Exchange and Outlook UPDATE, Outlook Edition, November 19, 2002

Exchange and Outlook UPDATE, Outlook Edition—brought to you by Exchange & Outlook Administrator, the print newsletter with practical advice, how-to articles, tips, and techniques to help you do your job today.
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(below COMMENTARY)


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November 19, 2002—In this issue:

1. COMMENTARY

  • Office 2000 SP3

2. ANNOUNCEMENTS

  • The Microsoft Mobility Tour Is Coming Soon to a City Near You!
  • Sample Our Security Administrator Newsletter!

3. RESOURCE

  • Tip: Customize the Subject in a Bulk Mailing

4. NEW AND IMPROVED

  • Compress and Secure Email Attachments

5. CONTACT US

  • See this section for a list of ways to contact us.

1. COMMENTARY
(contributed by Sue Mosher, News Editor, [email protected])

  • OFFICE 2000 SP3

  • Microsoft released Office 2000 Service Pack 3 (SP3) last week, 2 years after the last major public update for Office 2000. Many individuals and organizations ignored SP2 in November 2000 because it included the Outlook Email Security Update with its file-attachment blocking and other security features aimed at preventing the spread of email-related viruses. With SP3, Microsoft brings Outlook 2000 into parity with Outlook 2002 on file-attachment security: End users and administrators can use a registry entry to customize Outlook 2000's attachment-blocking feature.

    The registry entry is the same as for Outlook 2002 except for the version number. In the HKEY_CURRENT_USER\Software\Microsoft\Office\9.0\Outlook\Security registry subkey, create a new string value named Level1Remove. (Create the Security key first if it isn't already present on your system.) For the value for Level1Remove, enter a semicolon-delimited list of file extensions that you don't want Outlook to block. For example, entering mdb;url would unblock Microsoft Access files and Internet shortcuts.

    Bear in mind, though, that SP3 doesn't relax any of the other Outlook Email Security Update features. Code in unpublished forms won't run, and applications that use Outlook data might trigger security prompts. The only way to alter the behavior of these features is for the Exchange administrator to set up the special Outlook Security Settings folder, as described in the "Microsoft Office 2000 Resource Kit." If your organization doesn't use Exchange Server, you can avoid the prompts only by rewriting the applications or, in the case of third-party tools, obtaining new versions that don't trigger Outlook security prompts.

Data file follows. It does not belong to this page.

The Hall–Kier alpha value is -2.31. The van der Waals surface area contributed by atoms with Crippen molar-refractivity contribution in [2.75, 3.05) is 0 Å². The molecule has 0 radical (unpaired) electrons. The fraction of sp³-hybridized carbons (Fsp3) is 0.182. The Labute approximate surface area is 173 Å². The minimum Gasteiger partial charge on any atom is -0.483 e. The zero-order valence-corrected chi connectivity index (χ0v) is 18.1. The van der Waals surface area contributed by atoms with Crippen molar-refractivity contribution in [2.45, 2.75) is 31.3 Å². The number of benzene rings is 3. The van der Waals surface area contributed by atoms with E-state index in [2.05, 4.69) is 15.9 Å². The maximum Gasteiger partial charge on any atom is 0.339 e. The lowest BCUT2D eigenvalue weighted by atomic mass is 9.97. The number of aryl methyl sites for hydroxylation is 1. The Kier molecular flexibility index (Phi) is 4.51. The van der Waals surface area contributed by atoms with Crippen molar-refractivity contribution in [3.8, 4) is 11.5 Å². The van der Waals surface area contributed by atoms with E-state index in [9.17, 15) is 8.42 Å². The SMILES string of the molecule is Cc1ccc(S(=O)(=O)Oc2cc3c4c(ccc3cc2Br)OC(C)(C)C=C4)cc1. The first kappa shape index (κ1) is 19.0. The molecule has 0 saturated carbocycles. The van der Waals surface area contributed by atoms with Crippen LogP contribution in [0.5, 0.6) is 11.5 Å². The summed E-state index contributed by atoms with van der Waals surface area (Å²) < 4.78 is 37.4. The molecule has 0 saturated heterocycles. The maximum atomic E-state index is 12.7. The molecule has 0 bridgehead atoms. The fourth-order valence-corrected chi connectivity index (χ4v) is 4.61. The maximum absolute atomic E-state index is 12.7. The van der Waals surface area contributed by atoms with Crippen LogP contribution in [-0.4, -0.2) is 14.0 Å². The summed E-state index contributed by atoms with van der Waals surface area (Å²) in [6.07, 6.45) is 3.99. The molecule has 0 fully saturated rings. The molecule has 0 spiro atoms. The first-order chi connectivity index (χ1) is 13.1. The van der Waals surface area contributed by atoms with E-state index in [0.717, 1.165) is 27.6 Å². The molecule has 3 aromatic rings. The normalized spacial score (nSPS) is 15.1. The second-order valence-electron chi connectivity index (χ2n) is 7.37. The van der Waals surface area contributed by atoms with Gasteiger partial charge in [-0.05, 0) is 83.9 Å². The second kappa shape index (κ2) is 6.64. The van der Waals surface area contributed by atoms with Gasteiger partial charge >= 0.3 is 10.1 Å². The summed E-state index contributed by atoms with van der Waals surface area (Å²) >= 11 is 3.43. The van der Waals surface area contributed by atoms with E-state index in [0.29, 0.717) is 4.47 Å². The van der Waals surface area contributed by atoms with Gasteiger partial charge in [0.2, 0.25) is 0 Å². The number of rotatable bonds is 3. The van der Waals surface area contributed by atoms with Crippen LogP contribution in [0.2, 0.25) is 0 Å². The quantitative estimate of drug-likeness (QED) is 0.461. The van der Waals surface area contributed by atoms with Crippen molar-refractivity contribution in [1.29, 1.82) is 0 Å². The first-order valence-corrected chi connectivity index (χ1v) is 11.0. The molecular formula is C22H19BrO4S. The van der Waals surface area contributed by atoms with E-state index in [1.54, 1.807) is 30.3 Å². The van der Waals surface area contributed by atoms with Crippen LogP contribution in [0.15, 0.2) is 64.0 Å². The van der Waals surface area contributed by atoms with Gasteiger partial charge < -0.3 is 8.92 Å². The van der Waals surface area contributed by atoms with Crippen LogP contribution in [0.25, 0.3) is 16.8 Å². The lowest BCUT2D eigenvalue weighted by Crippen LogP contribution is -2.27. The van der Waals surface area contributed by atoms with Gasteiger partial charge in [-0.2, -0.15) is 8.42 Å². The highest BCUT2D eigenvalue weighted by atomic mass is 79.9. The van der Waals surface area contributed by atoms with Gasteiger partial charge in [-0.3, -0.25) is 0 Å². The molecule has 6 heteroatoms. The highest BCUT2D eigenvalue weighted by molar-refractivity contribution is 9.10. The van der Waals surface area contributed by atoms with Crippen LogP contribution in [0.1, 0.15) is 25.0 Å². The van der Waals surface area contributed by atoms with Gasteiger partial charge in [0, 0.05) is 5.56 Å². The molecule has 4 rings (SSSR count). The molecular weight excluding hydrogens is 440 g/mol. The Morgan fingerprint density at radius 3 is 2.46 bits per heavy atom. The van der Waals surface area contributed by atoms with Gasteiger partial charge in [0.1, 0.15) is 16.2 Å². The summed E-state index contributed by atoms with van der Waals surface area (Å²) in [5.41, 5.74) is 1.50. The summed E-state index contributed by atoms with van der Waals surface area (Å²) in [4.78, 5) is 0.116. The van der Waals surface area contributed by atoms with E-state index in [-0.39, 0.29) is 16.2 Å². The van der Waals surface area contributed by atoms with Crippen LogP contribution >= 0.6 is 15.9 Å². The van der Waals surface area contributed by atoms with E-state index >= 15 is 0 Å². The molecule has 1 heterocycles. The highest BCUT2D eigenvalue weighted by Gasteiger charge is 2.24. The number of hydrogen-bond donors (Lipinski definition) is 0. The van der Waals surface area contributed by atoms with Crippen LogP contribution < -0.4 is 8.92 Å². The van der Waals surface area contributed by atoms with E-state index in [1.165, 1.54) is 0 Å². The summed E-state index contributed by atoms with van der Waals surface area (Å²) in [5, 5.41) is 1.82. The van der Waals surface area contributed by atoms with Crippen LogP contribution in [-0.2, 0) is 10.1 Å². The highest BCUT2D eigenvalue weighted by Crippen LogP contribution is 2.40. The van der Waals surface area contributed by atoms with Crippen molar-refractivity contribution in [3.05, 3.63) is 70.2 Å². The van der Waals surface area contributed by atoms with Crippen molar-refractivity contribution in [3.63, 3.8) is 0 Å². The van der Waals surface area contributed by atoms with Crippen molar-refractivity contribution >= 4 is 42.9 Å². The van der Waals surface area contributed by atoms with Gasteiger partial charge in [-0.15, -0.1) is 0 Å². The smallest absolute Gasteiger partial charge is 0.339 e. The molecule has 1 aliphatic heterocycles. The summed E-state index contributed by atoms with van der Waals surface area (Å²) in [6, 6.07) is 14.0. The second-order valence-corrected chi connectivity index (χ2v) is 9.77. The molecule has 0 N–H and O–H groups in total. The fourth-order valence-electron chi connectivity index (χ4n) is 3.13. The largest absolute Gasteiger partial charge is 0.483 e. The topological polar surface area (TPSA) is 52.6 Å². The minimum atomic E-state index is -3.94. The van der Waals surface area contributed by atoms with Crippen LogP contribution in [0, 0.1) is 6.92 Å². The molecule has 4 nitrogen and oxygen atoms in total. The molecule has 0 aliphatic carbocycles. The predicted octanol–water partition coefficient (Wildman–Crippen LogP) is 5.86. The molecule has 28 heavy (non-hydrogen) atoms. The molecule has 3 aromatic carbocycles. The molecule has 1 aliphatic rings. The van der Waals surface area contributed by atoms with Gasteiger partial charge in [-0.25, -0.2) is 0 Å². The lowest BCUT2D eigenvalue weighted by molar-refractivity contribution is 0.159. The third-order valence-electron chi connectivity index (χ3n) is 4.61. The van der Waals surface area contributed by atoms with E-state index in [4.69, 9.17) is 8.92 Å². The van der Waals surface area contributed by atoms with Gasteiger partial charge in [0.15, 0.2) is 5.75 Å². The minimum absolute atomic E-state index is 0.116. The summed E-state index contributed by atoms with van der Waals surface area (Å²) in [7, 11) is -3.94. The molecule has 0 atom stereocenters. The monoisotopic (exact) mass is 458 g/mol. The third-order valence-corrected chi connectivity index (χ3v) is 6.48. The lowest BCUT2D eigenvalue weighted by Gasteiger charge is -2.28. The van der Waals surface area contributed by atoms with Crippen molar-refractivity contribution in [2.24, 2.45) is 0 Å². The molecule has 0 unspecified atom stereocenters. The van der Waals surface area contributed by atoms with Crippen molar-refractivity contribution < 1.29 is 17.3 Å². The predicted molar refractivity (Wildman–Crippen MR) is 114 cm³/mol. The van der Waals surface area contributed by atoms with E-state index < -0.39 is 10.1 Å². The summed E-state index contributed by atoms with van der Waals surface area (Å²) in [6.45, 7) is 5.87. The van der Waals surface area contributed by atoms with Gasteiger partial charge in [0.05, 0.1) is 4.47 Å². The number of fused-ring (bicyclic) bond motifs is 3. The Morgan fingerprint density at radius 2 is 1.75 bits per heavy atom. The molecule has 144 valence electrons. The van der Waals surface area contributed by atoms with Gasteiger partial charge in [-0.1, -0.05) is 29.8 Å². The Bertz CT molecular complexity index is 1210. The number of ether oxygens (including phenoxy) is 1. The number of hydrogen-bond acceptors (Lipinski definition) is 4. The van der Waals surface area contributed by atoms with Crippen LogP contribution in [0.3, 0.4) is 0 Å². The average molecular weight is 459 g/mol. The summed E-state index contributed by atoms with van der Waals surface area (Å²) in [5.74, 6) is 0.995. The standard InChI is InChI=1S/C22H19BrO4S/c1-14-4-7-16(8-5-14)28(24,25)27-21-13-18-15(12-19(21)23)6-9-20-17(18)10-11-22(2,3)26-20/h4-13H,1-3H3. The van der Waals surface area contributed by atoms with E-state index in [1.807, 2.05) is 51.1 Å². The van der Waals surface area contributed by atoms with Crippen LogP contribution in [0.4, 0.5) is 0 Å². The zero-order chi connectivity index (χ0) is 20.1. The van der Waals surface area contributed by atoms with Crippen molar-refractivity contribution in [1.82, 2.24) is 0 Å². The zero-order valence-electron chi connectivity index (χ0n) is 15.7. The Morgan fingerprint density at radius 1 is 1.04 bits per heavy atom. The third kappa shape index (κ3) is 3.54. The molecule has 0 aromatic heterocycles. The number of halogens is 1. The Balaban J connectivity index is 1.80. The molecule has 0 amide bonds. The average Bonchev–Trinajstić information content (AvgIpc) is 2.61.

As usual, you can obtain this service pack several ways. You can connect to the Office Product Updates Web site and let it scan your computer to determine what updates you need, or you can order SP3 on CD-ROM. Administrators can get a comprehensive version, either as a download or on CD-ROM, that lets them update an Office 2000 network installation point.

    SP3 updates all Office 2000 programs on your system, whether you have Outlook 2000 only or the entire suite. You must install Office 2000 Service Release 1/1a (SR1/1a) before installing SP3, and if you installed Office 2000 from a CD-ROM, you'll need the CD-ROM during the SP3 setup. SP2 isn't a prerequisite because SP3 contains the cumulative collection of updates since SR1.

    And what a collection it is! Reading in the Microsoft Knowledge Base, I counted 29 different hotfixes for Outlook 2000 since SP2, a few of which add support for new registry entries. For example, the Microsoft article "OL2000: Error Message: The Form You Have Selected...Cannot Be Displayed, Please Contact Your Administrator" at http://support.microsoft.com/?kbid=285129 describes a new ForceFormReload registry value that makes Outlook load a custom form from its original published location whenever Outlook can't load the form from the local cache. In theory, this setting should cure Outlook's forms-cache corruption problem.